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(Ars Technica)   The FAA is starting to fold on using electronic devices during plane takeoffs and landings   (arstechnica.com) divider line 19
    More: Cool, Federal Aviation Administration, NYT, Consumer Electronics Association, Association of Flight Attendants, anonymous source, deputy assistant  
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8262 clicks; posted to Main » on 25 Mar 2013 at 11:20 AM (1 year ago)   |  Favorite    |   share:  Share on Twitter share via Email Share on Facebook   more»



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Archived thread
2013-03-25 11:25:54 AM  
4 votes:

Marcus Aurelius: Calmamity: As long as cell phones remain verboten.

Or, conversely, as long as knives remain allowed and the rules are further loosened so I can stab any motherfu*ker on their phone next to me.

Cell phone jammer is your friend.


Out of all the electronic devices I can think of as "harmless" on a plane, something that floods some of the RF spectrum isnt one of those.
2013-03-25 11:36:35 AM  
3 votes:

vudukungfu: Dude. You can blow up an huge space ship with just an apple lap top.
Saw it in a move once.
they can't put it in a movie if it isn't true.

/Bon JOUR!


The most unrealistic part of that movie is that his mac never ONCE demanded he update Adobe.
2013-03-25 11:50:14 AM  
2 votes:

Hack Patooey: Marcus Aurelius: Calmamity: As long as cell phones remain verboten.

Or, conversely, as long as knives remain allowed and the rules are further loosened so I can stab any motherfu*ker on their phone next to me.

Cell phone jammer is your friend.

Out of all the electronic devices I can think of as "harmless" on a plane, something that floods some of the RF spectrum isnt one of those.


If cell phone frequencies could actually harm an aircraft, the things would be falling out of the sky every day.
2013-03-25 11:30:01 AM  
2 votes:
Let's see... what is essentially a Faraday cage designed to contain several high-power radios and fly in the upper atmosphere where it is subject to all kinds of radiation we don't see on the ground may be hardened against Joe Bleau's GameBoy.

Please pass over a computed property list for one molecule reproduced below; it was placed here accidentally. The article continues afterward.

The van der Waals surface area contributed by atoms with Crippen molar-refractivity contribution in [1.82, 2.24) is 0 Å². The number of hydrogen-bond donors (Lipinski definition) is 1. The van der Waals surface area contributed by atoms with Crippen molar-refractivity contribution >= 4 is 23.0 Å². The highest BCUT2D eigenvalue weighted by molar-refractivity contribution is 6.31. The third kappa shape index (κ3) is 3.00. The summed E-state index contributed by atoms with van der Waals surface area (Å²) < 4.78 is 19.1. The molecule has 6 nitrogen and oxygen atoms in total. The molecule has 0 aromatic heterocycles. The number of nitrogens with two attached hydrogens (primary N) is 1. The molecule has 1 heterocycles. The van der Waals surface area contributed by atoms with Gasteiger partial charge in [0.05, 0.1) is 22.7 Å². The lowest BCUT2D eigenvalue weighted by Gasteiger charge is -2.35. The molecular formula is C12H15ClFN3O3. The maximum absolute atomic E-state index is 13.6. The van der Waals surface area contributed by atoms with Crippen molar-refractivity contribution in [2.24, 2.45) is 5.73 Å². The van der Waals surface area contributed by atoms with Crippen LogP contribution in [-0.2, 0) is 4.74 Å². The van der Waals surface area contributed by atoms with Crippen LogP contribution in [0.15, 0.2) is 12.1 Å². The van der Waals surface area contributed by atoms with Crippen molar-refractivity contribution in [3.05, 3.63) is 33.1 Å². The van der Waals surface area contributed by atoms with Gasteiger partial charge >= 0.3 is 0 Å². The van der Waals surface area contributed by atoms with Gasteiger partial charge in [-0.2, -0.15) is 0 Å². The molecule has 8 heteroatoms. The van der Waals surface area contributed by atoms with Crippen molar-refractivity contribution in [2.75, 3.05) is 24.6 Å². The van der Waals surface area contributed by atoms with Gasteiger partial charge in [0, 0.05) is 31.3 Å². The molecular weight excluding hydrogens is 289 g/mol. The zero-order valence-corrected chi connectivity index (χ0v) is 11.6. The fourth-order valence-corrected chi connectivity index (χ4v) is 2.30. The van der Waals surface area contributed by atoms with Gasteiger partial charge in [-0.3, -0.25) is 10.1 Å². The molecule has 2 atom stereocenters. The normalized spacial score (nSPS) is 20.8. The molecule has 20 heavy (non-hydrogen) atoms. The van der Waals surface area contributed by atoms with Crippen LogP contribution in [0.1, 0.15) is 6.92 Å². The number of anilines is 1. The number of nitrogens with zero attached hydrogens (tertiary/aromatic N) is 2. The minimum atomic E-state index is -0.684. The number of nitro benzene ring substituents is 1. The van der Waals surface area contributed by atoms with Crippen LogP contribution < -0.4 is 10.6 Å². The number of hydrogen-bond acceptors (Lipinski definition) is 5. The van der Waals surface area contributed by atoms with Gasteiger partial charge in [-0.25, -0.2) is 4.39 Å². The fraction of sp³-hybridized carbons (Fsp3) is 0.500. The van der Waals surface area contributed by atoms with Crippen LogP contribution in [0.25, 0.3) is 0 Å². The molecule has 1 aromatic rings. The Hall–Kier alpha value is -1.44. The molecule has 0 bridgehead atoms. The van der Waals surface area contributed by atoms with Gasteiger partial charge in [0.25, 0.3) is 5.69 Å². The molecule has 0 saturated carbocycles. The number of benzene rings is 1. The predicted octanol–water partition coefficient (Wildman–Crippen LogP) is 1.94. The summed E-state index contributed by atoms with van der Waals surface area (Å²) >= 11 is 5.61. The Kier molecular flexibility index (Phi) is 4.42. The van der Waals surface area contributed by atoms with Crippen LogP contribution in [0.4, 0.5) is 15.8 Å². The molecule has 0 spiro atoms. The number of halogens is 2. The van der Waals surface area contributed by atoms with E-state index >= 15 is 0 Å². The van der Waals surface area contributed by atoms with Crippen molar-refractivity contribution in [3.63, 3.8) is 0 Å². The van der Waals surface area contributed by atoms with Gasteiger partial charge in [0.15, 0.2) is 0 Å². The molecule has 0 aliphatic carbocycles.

Shocking.
2013-03-25 02:03:30 PM  
1 votes:
is the tech safe to use without interfering with the aircraft? for the most part yes...thats not the point.

a sudden acceleration/deceleration and that ipad is now a projectile...thats the issue when it hits betty sue in row 23.

are we really to the point in society that this minimal time without our tech is unbearable? i for one say that if you answer yes, you are a tech addict and should consider help.
2013-03-25 01:12:39 PM  
1 votes:

redmid17: For one thing, he and other industry executives said, standard cabin noise covers up much conversational noise, yet people with cellphones pressed to their ears in that environment somehow do not feel the need to speak louder to compensate.


That's BS. Maybe in some cultures, but in the US? Go to an airport business lounge and listen to the paunchy, middle-aged marketing execs speaking into their phones like they're Titanic-era shipboard speaking tubes... it doesn't take much imagination to figure out what they'd be like on planes. And if you lack that imagination, try a train in the UK.
2013-03-25 01:05:26 PM  
1 votes:

The Irresponsible Captain: Let's see... what is essentially a Faraday cage designed to contain several high-power radios and fly in the upper atmosphere where it is subject to all kinds of radiation we don't see on the ground may be hardened against Joe Bleau's GameBoy.

Shocking.


The radios are not all that powerful. 25w nominal. Most mobile ham operators have a more powerful transmitter in their car; their homes will have up to 1500w amplifiers. Also, RFI considerations are not high priority in the design of aircraft cabins; they sheild the equipment, of course, but not the antennas and such. There is a documented case of a DVD player affecting the nav equipment in an airliner to the tune of 30 degrees off. When switched off the problem went away.

Shocking.

/Ham operator
//100w pep in car :)
///100w pep at home :(
2013-03-25 12:53:10 PM  
1 votes: